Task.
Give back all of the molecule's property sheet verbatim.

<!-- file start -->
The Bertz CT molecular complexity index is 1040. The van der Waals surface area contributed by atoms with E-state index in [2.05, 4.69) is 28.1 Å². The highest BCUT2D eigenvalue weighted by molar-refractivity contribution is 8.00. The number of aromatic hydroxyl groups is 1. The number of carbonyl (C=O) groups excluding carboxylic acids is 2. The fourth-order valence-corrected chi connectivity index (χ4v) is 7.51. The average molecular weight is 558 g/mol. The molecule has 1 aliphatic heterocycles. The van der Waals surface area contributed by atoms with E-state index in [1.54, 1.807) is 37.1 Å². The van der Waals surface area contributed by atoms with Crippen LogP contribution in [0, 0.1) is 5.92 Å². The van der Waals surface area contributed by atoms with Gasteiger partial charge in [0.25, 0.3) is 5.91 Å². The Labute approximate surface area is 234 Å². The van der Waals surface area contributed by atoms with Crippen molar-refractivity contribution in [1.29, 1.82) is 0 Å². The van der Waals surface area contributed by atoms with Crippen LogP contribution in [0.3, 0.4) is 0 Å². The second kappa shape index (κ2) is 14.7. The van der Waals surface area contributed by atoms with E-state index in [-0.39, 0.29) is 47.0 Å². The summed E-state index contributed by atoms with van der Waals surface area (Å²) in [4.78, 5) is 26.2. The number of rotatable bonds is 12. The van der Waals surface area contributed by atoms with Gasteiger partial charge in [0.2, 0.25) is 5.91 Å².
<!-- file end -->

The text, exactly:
The Bertz CT molecular complexity index is 1040. The van der Waals surface area contributed by atoms with E-state index in [2.05, 4.69) is 28.1 Å². The highest BCUT2D eigenvalue weighted by molar-refractivity contribution is 8.00. The number of aromatic hydroxyl groups is 1. The number of carbonyl (C=O) groups excluding carboxylic acids is 2. The fourth-order valence-corrected chi connectivity index (χ4v) is 7.51. The average molecular weight is 558 g/mol. The molecule has 1 aliphatic heterocycles. The van der Waals surface area contributed by atoms with E-state index in [1.54, 1.807) is 37.1 Å². The van der Waals surface area contributed by atoms with Crippen LogP contribution in [0, 0.1) is 5.92 Å². The van der Waals surface area contributed by atoms with Gasteiger partial charge in [0.25, 0.3) is 5.91 Å². The Labute approximate surface area is 234 Å². The van der Waals surface area contributed by atoms with Crippen molar-refractivity contribution in [1.29, 1.82) is 0 Å². The van der Waals surface area contributed by atoms with Crippen LogP contribution in [0.3, 0.4) is 0 Å². The second kappa shape index (κ2) is 14.7. The van der Waals surface area contributed by atoms with E-state index in [-0.39, 0.29) is 47.0 Å². The summed E-state index contributed by atoms with van der Waals surface area (Å²) in [4.78, 5) is 26.2. The number of rotatable bonds is 12. The van der Waals surface area contributed by atoms with Gasteiger partial charge in [0.2, 0.25) is 5.91 Å².